Google and Facebook, young and successful companies that they are, risk being left behind as
technology shifts from PCs and Web browsers to mobile devices.
This month, when Google showcased a new design for Google Plus, the company’s social network,
it was as if mobile phones and tablets were still a glimmer in some future inventor’s eye.
The made-over Web site was beautifully designed, but the smartphone app and mobile site were
completely ignored. During the site’s redesign, a Google spokeswoman told me,
“Today, the mobile experience will not change.”
Facebook is also struggling with mobile, as evidenced by its recent $1 billion acquisition of Instagram.
Its mobile app, which is sometimes painfully slow, was updated only after the Web site was redesigned
I have a theory on why they both have been slow to capitalize on the shift to mobile.
It’s that working at these companies is like going to work on an all-inclusive cruise ship.
The analogy is apt in terms of the luxury — and the isolation.
An employee’s day often begins with a comfy shuttle bus whisking him or her to work in Silicon Valley.
The buses have Wi-Fi, so laptops are put to work before anyone arrives on the sprawling campuses.
Once there, dozens of free breakfast options await. Free buffet lunches break the monotony of the day.
There is free dinner, too. There are free snacks for those peckish between meals.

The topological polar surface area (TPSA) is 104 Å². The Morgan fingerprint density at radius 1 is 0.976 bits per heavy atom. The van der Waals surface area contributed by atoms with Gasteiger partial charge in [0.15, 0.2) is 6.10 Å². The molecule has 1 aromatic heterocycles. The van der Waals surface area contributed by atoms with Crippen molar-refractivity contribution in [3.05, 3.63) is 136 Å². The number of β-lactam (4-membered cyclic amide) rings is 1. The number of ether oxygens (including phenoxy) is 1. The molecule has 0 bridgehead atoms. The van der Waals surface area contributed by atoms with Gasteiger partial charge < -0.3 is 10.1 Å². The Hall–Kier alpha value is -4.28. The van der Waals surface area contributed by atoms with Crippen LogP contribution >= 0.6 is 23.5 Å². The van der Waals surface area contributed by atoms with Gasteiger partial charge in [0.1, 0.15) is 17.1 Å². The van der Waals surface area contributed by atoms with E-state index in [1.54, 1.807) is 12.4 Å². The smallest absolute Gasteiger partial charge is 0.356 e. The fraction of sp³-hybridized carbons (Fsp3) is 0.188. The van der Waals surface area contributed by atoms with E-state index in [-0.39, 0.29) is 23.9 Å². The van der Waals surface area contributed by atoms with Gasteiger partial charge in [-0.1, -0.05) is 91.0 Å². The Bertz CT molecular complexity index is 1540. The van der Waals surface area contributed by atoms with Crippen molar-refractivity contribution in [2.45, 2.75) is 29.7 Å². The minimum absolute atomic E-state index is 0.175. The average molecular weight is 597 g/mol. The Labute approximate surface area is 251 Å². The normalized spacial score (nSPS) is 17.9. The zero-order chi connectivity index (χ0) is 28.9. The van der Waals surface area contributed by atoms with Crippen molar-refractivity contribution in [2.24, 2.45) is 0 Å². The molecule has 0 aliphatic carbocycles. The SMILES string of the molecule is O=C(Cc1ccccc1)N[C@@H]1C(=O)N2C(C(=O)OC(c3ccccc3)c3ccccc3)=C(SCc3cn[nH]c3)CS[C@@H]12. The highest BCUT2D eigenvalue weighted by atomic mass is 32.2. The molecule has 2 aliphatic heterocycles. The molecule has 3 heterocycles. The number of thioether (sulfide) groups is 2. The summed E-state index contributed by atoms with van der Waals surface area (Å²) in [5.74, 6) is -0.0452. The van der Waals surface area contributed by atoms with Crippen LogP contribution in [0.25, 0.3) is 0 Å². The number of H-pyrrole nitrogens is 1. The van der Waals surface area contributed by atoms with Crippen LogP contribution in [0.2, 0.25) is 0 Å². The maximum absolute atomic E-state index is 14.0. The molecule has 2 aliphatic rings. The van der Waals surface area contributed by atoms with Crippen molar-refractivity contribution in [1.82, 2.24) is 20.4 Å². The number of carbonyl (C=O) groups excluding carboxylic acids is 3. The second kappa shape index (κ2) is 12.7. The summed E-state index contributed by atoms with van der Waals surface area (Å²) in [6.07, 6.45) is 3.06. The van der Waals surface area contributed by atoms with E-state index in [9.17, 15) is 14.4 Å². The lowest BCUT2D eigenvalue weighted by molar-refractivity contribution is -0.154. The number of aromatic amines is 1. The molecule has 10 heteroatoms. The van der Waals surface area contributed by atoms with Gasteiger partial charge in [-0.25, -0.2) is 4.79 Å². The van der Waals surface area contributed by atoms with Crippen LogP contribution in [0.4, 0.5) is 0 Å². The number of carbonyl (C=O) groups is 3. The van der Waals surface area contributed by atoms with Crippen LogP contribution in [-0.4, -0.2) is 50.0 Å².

(The stuff that’s bad for you is on the hard-to-reach lower shelves.)
All of this is wonderful for the employees — and of course well deserved — but these perks could
be stultifying. At some of these Silicon Valley businesses, there is no reason to leave the office.
There are on-campus gyms. Day care. Massages. Dry cleaning. Car rentals.
(At the Google offices, some of the toilets even have heated seats.)
Sadly, this isn’t how the rest of the world works.
Most people actually have to leave their offices to get coffee.
While wandering out into the real world, we unfortunates tend to do a lot with our mobile phones.
We look for new restaurants, check in with location-based apps, share short pithy updates
about things we’ve seen in this outside world, and take pictures of food and sunsets.
I’m betting that the Googlers and Facebookers don’t see as much outside,
since all these perks are meant to keep people working as long as possible.
Anyone who has ever visited these offices will notice another stark difference.
At Facebook, for instance, some engineers sunbathe in front of two or even three 24- or 30-inch monitors.
Back in the real world, people instead sit squinting at a single, drastically smaller screen.
(My laptop, for example, is 13 inches.)
Last year, as Larry Page was retaking the helm at Google as chief executive,
he told Claire Cain Miller of The New York Times, “One of the primary goals I have is to get
Google to be a big company that has the nimbleness and soul and passion and speed of a start-up.”
Nimbleness is fine, but most start-ups I visit don’t have heated toilet seats and on-site dry cleaning.
If you look at the hottest start-ups and social companies today, they don’t even have real Web sites.
Path, Draw Something and Instagram are all primarily mobile experiences. Other social apps like Viddy
and Pair, which are quickly gaining in popularity, are also strictly mobile.
But this is the rhythm of Silicon Valley. It is, indeed, its life force. The bold start-up grows,
gets comfortable and misses the next big thing, which the newest hungry start-up spots while working
among the rest of us.